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Creative strategies for buying long-term care insurance

Terry Savage, Tribune Content Agency on

The cost of long-term care (LTC) insurance is the price of peace of mind. It’s that simple. The price may be too high for many to pay. But before making that decision, you need to understand some creative strategies for buying LTC insurance that may make it more affordable.

First, a review of the basics. Medicare and supplements do NOT cover custodial care – only a limited period of skilled nursing care after a hospital discharge. Beyond that, if you need help to do basic activities like showering, toileting, dressing and feeding yourself, the money will come out of your savings.

And once you drain your savings, you will be forced to use state Medicaid programs — likely not your choice for how you want to spend your last days. That is why you should at least consider long term care insurance.

Many who purchased these policies years ago have seen premiums rise exorbitantly. But if you’ve paid in for years, it’s better to adjust the coverage than drop it now. And for those who are first considering LTC insurance, there are new approaches that can lock in premiums and coverage for the future.

I’m especially concerned about women growing older alone, without family resources to provide care. So, I’ll direct these examples to their situation.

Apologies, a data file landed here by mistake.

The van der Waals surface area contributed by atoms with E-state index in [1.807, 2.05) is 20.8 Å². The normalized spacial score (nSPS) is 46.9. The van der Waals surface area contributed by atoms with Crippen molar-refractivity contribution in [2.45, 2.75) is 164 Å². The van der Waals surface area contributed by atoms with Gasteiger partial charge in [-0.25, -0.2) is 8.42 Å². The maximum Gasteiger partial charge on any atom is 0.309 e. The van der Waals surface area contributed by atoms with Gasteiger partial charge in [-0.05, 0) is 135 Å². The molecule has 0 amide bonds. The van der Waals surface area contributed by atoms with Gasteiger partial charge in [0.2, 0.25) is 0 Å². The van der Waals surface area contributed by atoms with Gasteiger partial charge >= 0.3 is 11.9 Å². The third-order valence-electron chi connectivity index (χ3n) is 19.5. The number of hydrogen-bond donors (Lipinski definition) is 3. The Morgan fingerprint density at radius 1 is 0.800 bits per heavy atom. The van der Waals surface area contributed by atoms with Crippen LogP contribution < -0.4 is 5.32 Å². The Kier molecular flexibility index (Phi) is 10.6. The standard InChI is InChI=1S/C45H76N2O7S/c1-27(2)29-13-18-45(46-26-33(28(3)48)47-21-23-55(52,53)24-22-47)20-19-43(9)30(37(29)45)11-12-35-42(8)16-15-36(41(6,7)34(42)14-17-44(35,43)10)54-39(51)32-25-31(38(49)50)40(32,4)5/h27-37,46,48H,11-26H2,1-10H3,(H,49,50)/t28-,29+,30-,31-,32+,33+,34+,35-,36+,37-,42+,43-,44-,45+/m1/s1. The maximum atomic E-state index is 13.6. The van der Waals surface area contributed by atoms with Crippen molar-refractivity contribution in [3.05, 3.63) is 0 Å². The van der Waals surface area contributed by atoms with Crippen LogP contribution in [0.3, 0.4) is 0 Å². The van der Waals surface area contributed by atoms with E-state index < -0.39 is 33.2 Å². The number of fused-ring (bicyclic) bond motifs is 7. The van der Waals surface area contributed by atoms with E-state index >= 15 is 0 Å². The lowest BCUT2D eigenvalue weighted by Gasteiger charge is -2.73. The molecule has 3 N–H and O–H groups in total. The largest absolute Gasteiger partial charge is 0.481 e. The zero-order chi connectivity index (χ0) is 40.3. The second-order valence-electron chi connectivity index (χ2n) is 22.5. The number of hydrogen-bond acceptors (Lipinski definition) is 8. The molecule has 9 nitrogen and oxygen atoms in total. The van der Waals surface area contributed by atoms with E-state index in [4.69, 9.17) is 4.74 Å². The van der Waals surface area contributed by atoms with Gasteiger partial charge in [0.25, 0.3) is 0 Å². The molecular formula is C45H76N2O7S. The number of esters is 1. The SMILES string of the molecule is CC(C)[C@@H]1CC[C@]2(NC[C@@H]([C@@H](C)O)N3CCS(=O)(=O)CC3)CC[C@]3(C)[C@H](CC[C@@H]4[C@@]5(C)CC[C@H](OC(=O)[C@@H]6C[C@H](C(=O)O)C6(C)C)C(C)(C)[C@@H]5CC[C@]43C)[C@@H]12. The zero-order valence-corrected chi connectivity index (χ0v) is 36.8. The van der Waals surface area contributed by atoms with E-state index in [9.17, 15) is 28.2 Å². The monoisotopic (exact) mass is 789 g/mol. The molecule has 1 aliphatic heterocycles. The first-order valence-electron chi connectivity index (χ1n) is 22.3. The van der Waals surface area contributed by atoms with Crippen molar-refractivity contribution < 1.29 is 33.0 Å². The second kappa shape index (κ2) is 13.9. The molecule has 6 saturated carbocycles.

Combo LTC/life policies: One of the big drawbacks to traditional “annual premium” LTC insurance was the fact that if you died without using the coverage, the money was gone. Now these combo policies offer a life insurance benefit to your heirs, reduced by the amount of care you might use. And you never worry about rising premiums.

 

Combo policies are typically purchased with one-lump sum deposit — or with a fixed payment every year for 10 years.

For example, a 55-year-old woman could get a guaranteed six years of coverage (with a 3% compound inflation adjustment) giving $3,141/month in care coverage, rising to $7,623/month at age 85.

If she never uses the care, there would be a death benefit of $75,376, reduced by any care used, and a guaranteed minimum residual death benefit of at least $15,000.

The cost of this policy is a one-time deposit of $75,000 – or 10 equal payments of $8,600/year.

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